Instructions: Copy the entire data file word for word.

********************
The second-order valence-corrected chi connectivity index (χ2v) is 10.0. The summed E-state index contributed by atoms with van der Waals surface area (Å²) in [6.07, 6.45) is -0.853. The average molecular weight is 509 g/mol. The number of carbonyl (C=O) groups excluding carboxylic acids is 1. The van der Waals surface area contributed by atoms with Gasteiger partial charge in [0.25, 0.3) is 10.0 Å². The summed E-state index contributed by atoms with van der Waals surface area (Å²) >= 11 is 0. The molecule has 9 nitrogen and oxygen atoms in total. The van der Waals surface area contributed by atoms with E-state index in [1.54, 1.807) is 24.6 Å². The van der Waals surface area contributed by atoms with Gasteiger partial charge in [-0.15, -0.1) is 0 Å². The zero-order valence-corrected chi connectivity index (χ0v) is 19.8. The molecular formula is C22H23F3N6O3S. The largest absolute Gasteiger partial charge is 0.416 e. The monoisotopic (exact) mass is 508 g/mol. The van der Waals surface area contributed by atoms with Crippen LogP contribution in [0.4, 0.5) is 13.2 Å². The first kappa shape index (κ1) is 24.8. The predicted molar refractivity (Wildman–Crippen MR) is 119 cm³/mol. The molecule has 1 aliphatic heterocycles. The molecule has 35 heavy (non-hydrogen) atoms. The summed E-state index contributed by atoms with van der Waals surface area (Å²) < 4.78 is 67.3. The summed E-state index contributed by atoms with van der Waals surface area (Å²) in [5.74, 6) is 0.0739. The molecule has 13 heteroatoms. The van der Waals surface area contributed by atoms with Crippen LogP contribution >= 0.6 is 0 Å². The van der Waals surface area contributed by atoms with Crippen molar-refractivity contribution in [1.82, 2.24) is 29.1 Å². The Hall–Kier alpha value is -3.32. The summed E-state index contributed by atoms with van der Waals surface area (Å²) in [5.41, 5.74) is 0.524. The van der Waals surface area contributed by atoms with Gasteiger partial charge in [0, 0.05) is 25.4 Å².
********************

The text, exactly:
The second-order valence-corrected chi connectivity index (χ2v) is 10.0. The summed E-state index contributed by atoms with van der Waals surface area (Å²) in [6.07, 6.45) is -0.853. The average molecular weight is 509 g/mol. The number of carbonyl (C=O) groups excluding carboxylic acids is 1. The van der Waals surface area contributed by atoms with Gasteiger partial charge in [0.25, 0.3) is 10.0 Å². The summed E-state index contributed by atoms with van der Waals surface area (Å²) >= 11 is 0. The molecule has 9 nitrogen and oxygen atoms in total. The van der Waals surface area contributed by atoms with E-state index in [1.54, 1.807) is 24.6 Å². The van der Waals surface area contributed by atoms with Gasteiger partial charge in [-0.15, -0.1) is 0 Å². The zero-order valence-corrected chi connectivity index (χ0v) is 19.8. The molecular formula is C22H23F3N6O3S. The largest absolute Gasteiger partial charge is 0.416 e. The monoisotopic (exact) mass is 508 g/mol. The van der Waals surface area contributed by atoms with Crippen LogP contribution in [0.4, 0.5) is 13.2 Å². The first kappa shape index (κ1) is 24.8. The predicted molar refractivity (Wildman–Crippen MR) is 119 cm³/mol. The molecule has 1 aliphatic heterocycles. The molecule has 35 heavy (non-hydrogen) atoms. The summed E-state index contributed by atoms with van der Waals surface area (Å²) < 4.78 is 67.3. The summed E-state index contributed by atoms with van der Waals surface area (Å²) in [5.74, 6) is 0.0739. The molecule has 13 heteroatoms. The van der Waals surface area contributed by atoms with Crippen LogP contribution >= 0.6 is 0 Å². The van der Waals surface area contributed by atoms with Crippen molar-refractivity contribution in [1.82, 2.24) is 29.1 Å². The Hall–Kier alpha value is -3.32. The summed E-state index contributed by atoms with van der Waals surface area (Å²) in [5.41, 5.74) is 0.524. The van der Waals surface area contributed by atoms with Gasteiger partial charge in [0, 0.05) is 25.4 Å².